Inclusion Canada Press Release 


Inclusion Canada – Safeguards in Medical Assistance in Dying (MAiD)

(From Inclusion Canada) People who request medical assistance in dying can be motivated by a range of factors unrelated to their medical condition or prognosis. These factors make some people vulnerable to request an assisted death when what they want and deserve is better treatment – to have their needs for care, respect, and palliative and other supports better met.

The Supreme Court of Canada’s Carter Decision and Canada’s first medical assistance in dying law (Bill C-14) recognized this reality. While the Supreme Court found that the absolute ban on assisted suicide breached a suffering person’s right to autonomy in some cases, it also found that an exception to the ban could make some people vulnerable to abuse and error. Therefore, access to physician-assisted death must be balanced by our moral and constitutional duties to protect vulnerable persons who have unmet needs. Inclusion Canada believes medical assistance in dying in Canada must adequately balance protecting choice and autonomy while safeguarding abuse.

With court challenges already in place to Bill C-14, there is risk in losing ground on safeguards to protect vulnerable persons from being induced to commit suicide, and wide-scale perception that some persons’ lives are not worth living.

Vulnerable Persons Standard

(From Inclusion Canada) The Vulnerable Persons Standard was developed in 2016 as a response to the Supreme Court of Canada’s Carter Decision and to assist the Government of Canada as it developed Canada’s first medical assistance in dying law (Bill C-14) – it now assists policy-makers working to regulate the practice of medical assistance in dying. The VPS is a vital policy instrument for protecting vulnerable Canadians — especially those with disabilities — from direct and indirect forms of coercion, abuse and inducement to suicide.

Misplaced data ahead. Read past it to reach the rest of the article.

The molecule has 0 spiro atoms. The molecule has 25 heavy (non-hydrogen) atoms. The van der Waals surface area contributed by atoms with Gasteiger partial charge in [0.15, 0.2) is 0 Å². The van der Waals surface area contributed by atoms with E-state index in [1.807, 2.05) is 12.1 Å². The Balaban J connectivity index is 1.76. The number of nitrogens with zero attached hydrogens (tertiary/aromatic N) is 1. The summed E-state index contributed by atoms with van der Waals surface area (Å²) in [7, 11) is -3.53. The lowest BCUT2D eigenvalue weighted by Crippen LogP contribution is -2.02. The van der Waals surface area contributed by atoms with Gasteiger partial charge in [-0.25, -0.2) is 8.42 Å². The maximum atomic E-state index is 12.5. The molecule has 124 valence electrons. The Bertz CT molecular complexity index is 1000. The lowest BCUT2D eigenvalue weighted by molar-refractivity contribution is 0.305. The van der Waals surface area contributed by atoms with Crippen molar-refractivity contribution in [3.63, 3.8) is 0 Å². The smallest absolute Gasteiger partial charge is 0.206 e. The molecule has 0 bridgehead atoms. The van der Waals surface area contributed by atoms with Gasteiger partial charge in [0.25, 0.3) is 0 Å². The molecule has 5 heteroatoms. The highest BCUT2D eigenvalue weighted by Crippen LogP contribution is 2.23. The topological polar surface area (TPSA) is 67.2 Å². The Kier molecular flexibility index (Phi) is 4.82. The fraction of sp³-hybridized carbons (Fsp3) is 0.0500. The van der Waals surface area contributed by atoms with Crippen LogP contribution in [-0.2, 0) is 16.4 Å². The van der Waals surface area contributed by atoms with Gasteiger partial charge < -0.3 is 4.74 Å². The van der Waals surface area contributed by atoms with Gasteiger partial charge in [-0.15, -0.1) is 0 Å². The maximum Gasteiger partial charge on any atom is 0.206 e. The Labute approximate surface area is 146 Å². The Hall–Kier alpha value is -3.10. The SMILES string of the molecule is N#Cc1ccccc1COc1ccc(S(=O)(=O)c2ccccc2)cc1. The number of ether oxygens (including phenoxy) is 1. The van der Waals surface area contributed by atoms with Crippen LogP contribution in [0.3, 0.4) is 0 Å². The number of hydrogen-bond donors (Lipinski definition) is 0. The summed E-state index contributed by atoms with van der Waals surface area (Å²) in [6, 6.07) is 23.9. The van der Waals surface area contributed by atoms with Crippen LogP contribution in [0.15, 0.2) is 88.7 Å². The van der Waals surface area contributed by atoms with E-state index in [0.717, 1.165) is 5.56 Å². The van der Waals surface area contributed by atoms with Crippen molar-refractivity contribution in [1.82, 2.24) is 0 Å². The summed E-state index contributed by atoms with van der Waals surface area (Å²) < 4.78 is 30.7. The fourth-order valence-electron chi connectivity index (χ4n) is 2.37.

The Standard was developed by a body of advisors with expertise in medicine, ethics, law, public policy and needs of vulnerable persons. These advisors continue to advocate on behalf of the Standard and are actively involved in on-going studies as well as litigation related to medical assistance in dying in Canada. Inclusion Canada lead the convening of the Vulnerable Persons Advisors and Coalition and acts as the Secretariat for the VPS.

Currently there are several challenges to Canada’s medical assistance in dying (MAiD) law that are before the Courts. Broadly these challenges argue that any restrictions on the ability of an individual to seek medical assistance in dying constitutes an unfair barrier to access. VPS advisors will seek intervenor status in those cases where expanded access would contravene the Standard and place the lives of vulnerable Canadians at risk.

VPS advisors also provided evidence to the Canadian Council of Academies which studyied aspects of MAiD, and participate in the development of vulnerability assessments used by health providers.

From January 13-27, 2020, the Government of Canada hosted an online public consultation on expanding access to medical assistance in dying. During this consultation period, an informal ask went out to a small group of supporters of the Vulnerable Persons Standard (VPS) : to submit a copy of individuals’ survey responses in PDF format for analysis. Of the more than 300, 000 responses received by the Federal Government, advisors to the VPS received copies of 60 submissions.

The text from the open-ended responses captured in these submissions were organized by theme, and the snippets displayed in Voices from the Margins were chosen to represent trending concerns from the margins of popular opinion. For more on the significance of data from the margins, see Catherine Frazee’s October 21, 2020 VPS blog post titled “Medical assistance in dying, public confidence and the lesson of the driverless car.”